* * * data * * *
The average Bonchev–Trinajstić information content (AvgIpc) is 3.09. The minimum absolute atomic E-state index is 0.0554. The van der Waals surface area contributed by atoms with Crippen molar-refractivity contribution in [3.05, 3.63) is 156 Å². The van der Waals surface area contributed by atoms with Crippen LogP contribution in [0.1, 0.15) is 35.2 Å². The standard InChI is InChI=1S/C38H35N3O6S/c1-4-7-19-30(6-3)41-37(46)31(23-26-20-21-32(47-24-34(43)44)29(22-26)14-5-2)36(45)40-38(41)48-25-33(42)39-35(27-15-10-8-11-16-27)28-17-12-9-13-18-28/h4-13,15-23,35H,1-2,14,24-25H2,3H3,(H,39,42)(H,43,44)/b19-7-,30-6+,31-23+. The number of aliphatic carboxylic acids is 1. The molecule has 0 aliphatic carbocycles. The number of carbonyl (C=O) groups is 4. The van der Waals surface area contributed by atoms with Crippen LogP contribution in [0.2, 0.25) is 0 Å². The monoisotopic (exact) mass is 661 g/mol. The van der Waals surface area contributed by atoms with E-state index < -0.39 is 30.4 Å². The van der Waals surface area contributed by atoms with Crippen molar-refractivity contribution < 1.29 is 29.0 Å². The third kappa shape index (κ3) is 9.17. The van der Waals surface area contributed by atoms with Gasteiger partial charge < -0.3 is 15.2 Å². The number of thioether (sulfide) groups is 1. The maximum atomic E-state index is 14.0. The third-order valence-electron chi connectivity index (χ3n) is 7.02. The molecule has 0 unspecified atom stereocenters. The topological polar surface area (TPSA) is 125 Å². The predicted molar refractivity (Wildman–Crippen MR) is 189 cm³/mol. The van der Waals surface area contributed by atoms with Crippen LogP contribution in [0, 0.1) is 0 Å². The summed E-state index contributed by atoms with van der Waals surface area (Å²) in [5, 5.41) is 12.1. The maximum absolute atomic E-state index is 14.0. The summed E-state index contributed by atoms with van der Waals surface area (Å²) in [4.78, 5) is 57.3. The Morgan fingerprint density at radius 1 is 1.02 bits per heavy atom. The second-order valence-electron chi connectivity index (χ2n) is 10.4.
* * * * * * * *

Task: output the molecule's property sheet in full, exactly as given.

The average Bonchev–Trinajstić information content (AvgIpc) is 3.09. The minimum absolute atomic E-state index is 0.0554. The van der Waals surface area contributed by atoms with Crippen molar-refractivity contribution in [3.05, 3.63) is 156 Å². The van der Waals surface area contributed by atoms with Crippen LogP contribution in [0.1, 0.15) is 35.2 Å². The standard InChI is InChI=1S/C38H35N3O6S/c1-4-7-19-30(6-3)41-37(46)31(23-26-20-21-32(47-24-34(43)44)29(22-26)14-5-2)36(45)40-38(41)48-25-33(42)39-35(27-15-10-8-11-16-27)28-17-12-9-13-18-28/h4-13,15-23,35H,1-2,14,24-25H2,3H3,(H,39,42)(H,43,44)/b19-7-,30-6+,31-23+. The number of aliphatic carboxylic acids is 1. The molecule has 0 aliphatic carbocycles. The number of carbonyl (C=O) groups is 4. The van der Waals surface area contributed by atoms with Crippen LogP contribution in [0.2, 0.25) is 0 Å². The monoisotopic (exact) mass is 661 g/mol. The van der Waals surface area contributed by atoms with E-state index < -0.39 is 30.4 Å². The van der Waals surface area contributed by atoms with Crippen molar-refractivity contribution < 1.29 is 29.0 Å². The third kappa shape index (κ3) is 9.17. The van der Waals surface area contributed by atoms with Gasteiger partial charge < -0.3 is 15.2 Å². The number of thioether (sulfide) groups is 1. The maximum atomic E-state index is 14.0. The third-order valence-electron chi connectivity index (χ3n) is 7.02. The molecule has 0 unspecified atom stereocenters. The topological polar surface area (TPSA) is 125 Å². The predicted molar refractivity (Wildman–Crippen MR) is 189 cm³/mol. The van der Waals surface area contributed by atoms with Crippen LogP contribution in [0, 0.1) is 0 Å². The summed E-state index contributed by atoms with van der Waals surface area (Å²) in [5, 5.41) is 12.1. The maximum absolute atomic E-state index is 14.0. The summed E-state index contributed by atoms with van der Waals surface area (Å²) in [4.78, 5) is 57.3. The Morgan fingerprint density at radius 1 is 1.02 bits per heavy atom. The second-order valence-electron chi connectivity index (χ2n) is 10.4.